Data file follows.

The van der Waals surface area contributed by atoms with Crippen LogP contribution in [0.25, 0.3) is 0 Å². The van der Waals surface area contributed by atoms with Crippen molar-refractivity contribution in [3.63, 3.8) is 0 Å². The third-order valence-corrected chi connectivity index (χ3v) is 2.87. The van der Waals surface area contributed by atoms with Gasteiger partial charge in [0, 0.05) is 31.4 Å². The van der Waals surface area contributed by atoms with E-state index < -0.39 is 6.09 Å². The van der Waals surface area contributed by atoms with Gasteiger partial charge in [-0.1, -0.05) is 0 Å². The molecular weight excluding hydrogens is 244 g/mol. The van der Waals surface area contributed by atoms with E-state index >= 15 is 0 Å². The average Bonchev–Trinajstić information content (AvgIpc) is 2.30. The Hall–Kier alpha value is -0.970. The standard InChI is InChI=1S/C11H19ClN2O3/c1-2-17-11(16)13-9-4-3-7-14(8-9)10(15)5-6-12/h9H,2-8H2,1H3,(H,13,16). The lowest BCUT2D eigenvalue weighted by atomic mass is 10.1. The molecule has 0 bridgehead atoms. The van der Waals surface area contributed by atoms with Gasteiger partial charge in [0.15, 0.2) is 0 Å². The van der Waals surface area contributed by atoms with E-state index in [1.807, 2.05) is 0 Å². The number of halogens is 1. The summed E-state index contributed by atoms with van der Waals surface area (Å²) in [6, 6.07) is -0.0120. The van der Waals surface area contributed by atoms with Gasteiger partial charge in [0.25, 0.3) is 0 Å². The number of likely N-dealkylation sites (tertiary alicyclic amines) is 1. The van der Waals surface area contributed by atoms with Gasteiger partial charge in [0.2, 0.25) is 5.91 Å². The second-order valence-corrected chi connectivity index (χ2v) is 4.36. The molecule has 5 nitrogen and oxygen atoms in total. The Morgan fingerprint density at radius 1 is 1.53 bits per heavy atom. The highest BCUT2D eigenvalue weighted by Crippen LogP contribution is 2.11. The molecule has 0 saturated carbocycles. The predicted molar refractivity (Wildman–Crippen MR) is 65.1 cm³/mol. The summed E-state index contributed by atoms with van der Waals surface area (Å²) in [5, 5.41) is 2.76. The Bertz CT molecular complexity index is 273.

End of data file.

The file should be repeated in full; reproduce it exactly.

The van der Waals surface area contributed by atoms with Crippen LogP contribution in [0.25, 0.3) is 0 Å². The van der Waals surface area contributed by atoms with Crippen molar-refractivity contribution in [3.63, 3.8) is 0 Å². The third-order valence-corrected chi connectivity index (χ3v) is 2.87. The van der Waals surface area contributed by atoms with Gasteiger partial charge in [0, 0.05) is 31.4 Å². The van der Waals surface area contributed by atoms with E-state index < -0.39 is 6.09 Å². The van der Waals surface area contributed by atoms with Gasteiger partial charge in [-0.1, -0.05) is 0 Å². The molecular weight excluding hydrogens is 244 g/mol. The van der Waals surface area contributed by atoms with E-state index >= 15 is 0 Å². The average Bonchev–Trinajstić information content (AvgIpc) is 2.30. The Hall–Kier alpha value is -0.970. The standard InChI is InChI=1S/C11H19ClN2O3/c1-2-17-11(16)13-9-4-3-7-14(8-9)10(15)5-6-12/h9H,2-8H2,1H3,(H,13,16). The lowest BCUT2D eigenvalue weighted by atomic mass is 10.1. The molecule has 0 bridgehead atoms. The van der Waals surface area contributed by atoms with Gasteiger partial charge in [0.15, 0.2) is 0 Å². The van der Waals surface area contributed by atoms with E-state index in [1.807, 2.05) is 0 Å². The number of halogens is 1. The summed E-state index contributed by atoms with van der Waals surface area (Å²) in [6, 6.07) is -0.0120. The van der Waals surface area contributed by atoms with Gasteiger partial charge in [0.25, 0.3) is 0 Å². The number of likely N-dealkylation sites (tertiary alicyclic amines) is 1. The van der Waals surface area contributed by atoms with Gasteiger partial charge in [0.2, 0.25) is 5.91 Å². The second-order valence-corrected chi connectivity index (χ2v) is 4.36. The molecule has 5 nitrogen and oxygen atoms in total. The Morgan fingerprint density at radius 1 is 1.53 bits per heavy atom. The highest BCUT2D eigenvalue weighted by Crippen LogP contribution is 2.11. The molecule has 0 saturated carbocycles. The predicted molar refractivity (Wildman–Crippen MR) is 65.1 cm³/mol. The summed E-state index contributed by atoms with van der Waals surface area (Å²) in [5, 5.41) is 2.76. The Bertz CT molecular complexity index is 273.